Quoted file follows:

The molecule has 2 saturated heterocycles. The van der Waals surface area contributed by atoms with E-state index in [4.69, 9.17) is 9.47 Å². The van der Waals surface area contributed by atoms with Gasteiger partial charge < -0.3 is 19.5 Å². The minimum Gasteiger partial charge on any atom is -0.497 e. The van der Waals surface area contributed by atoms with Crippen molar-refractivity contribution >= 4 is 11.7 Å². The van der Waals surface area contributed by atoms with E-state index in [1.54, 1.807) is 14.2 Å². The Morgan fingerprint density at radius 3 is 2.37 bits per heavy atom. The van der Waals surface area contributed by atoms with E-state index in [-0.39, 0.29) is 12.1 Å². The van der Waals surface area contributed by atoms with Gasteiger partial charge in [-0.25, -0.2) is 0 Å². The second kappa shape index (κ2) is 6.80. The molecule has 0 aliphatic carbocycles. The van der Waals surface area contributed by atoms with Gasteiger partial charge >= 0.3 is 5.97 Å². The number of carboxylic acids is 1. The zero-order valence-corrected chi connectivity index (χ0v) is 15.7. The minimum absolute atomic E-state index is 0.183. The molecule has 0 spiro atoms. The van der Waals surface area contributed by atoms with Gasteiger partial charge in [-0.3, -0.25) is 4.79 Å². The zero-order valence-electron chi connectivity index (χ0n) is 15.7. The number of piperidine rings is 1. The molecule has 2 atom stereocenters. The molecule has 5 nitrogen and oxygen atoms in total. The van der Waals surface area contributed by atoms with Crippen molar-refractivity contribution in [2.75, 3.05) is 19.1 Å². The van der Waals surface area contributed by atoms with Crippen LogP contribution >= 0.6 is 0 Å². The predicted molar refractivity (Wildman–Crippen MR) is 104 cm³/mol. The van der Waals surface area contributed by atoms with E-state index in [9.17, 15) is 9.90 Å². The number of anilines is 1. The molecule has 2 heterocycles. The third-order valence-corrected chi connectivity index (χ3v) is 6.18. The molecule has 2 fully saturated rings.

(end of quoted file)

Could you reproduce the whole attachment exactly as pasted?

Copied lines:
The molecule has 2 saturated heterocycles. The van der Waals surface area contributed by atoms with E-state index in [4.69, 9.17) is 9.47 Å². The van der Waals surface area contributed by atoms with Gasteiger partial charge < -0.3 is 19.5 Å². The minimum Gasteiger partial charge on any atom is -0.497 e. The van der Waals surface area contributed by atoms with Crippen molar-refractivity contribution >= 4 is 11.7 Å². The van der Waals surface area contributed by atoms with E-state index in [1.54, 1.807) is 14.2 Å². The Morgan fingerprint density at radius 3 is 2.37 bits per heavy atom. The van der Waals surface area contributed by atoms with E-state index in [-0.39, 0.29) is 12.1 Å². The van der Waals surface area contributed by atoms with Gasteiger partial charge in [-0.25, -0.2) is 0 Å². The second kappa shape index (κ2) is 6.80. The molecule has 0 aliphatic carbocycles. The van der Waals surface area contributed by atoms with Gasteiger partial charge >= 0.3 is 5.97 Å². The number of carboxylic acids is 1. The zero-order valence-corrected chi connectivity index (χ0v) is 15.7. The minimum absolute atomic E-state index is 0.183. The molecule has 0 spiro atoms. The van der Waals surface area contributed by atoms with Gasteiger partial charge in [-0.3, -0.25) is 4.79 Å². The zero-order valence-electron chi connectivity index (χ0n) is 15.7. The number of piperidine rings is 1. The molecule has 2 atom stereocenters. The molecule has 5 nitrogen and oxygen atoms in total. The van der Waals surface area contributed by atoms with Crippen molar-refractivity contribution in [2.75, 3.05) is 19.1 Å². The van der Waals surface area contributed by atoms with Crippen LogP contribution >= 0.6 is 0 Å². The predicted molar refractivity (Wildman–Crippen MR) is 104 cm³/mol. The van der Waals surface area contributed by atoms with E-state index in [9.17, 15) is 9.90 Å². The number of anilines is 1. The molecule has 2 heterocycles. The third-order valence-corrected chi connectivity index (χ3v) is 6.18. The molecule has 2 fully saturated rings.